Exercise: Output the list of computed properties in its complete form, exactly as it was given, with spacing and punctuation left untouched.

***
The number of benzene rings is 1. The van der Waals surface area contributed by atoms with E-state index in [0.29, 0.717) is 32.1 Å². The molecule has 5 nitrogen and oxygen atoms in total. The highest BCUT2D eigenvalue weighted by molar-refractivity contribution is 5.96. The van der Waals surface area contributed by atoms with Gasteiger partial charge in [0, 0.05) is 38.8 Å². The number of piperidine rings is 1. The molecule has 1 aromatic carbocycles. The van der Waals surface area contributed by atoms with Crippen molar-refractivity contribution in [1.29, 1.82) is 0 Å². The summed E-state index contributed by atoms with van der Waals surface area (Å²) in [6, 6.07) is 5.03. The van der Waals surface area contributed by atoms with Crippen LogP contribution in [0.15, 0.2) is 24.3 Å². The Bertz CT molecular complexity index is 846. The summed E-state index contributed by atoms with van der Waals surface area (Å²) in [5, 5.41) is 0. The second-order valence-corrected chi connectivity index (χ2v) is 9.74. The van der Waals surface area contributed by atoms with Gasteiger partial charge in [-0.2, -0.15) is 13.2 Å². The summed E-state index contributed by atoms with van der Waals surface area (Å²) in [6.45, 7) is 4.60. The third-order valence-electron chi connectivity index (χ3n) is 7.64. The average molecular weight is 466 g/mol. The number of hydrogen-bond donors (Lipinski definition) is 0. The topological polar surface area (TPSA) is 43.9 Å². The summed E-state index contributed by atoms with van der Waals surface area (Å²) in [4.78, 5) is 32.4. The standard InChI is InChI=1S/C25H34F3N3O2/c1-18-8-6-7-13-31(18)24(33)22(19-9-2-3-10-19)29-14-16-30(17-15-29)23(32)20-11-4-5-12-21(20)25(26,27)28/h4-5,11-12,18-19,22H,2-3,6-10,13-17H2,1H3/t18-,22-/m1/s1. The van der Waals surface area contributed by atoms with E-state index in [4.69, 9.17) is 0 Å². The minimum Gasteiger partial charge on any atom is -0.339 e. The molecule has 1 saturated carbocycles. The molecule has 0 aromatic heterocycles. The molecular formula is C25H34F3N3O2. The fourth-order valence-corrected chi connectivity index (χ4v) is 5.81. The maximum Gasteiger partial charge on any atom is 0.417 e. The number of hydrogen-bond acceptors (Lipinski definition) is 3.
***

The number of benzene rings is 1. The van der Waals surface area contributed by atoms with E-state index in [0.29, 0.717) is 32.1 Å². The molecule has 5 nitrogen and oxygen atoms in total. The highest BCUT2D eigenvalue weighted by molar-refractivity contribution is 5.96. The van der Waals surface area contributed by atoms with Gasteiger partial charge in [0, 0.05) is 38.8 Å². The number of piperidine rings is 1. The molecule has 1 aromatic carbocycles. The van der Waals surface area contributed by atoms with Crippen molar-refractivity contribution in [1.29, 1.82) is 0 Å². The summed E-state index contributed by atoms with van der Waals surface area (Å²) in [6, 6.07) is 5.03. The van der Waals surface area contributed by atoms with Crippen LogP contribution in [0.15, 0.2) is 24.3 Å². The Bertz CT molecular complexity index is 846. The summed E-state index contributed by atoms with van der Waals surface area (Å²) in [5, 5.41) is 0. The second-order valence-corrected chi connectivity index (χ2v) is 9.74. The van der Waals surface area contributed by atoms with Gasteiger partial charge in [-0.2, -0.15) is 13.2 Å². The summed E-state index contributed by atoms with van der Waals surface area (Å²) in [6.45, 7) is 4.60. The third-order valence-electron chi connectivity index (χ3n) is 7.64. The average molecular weight is 466 g/mol. The number of hydrogen-bond donors (Lipinski definition) is 0. The topological polar surface area (TPSA) is 43.9 Å². The summed E-state index contributed by atoms with van der Waals surface area (Å²) in [4.78, 5) is 32.4. The standard InChI is InChI=1S/C25H34F3N3O2/c1-18-8-6-7-13-31(18)24(33)22(19-9-2-3-10-19)29-14-16-30(17-15-29)23(32)20-11-4-5-12-21(20)25(26,27)28/h4-5,11-12,18-19,22H,2-3,6-10,13-17H2,1H3/t18-,22-/m1/s1. The van der Waals surface area contributed by atoms with E-state index in [4.69, 9.17) is 0 Å². The minimum Gasteiger partial charge on any atom is -0.339 e. The molecule has 1 saturated carbocycles. The molecule has 0 aromatic heterocycles. The molecular formula is C25H34F3N3O2. The fourth-order valence-corrected chi connectivity index (χ4v) is 5.81. The maximum Gasteiger partial charge on any atom is 0.417 e. The number of hydrogen-bond acceptors (Lipinski definition) is 3.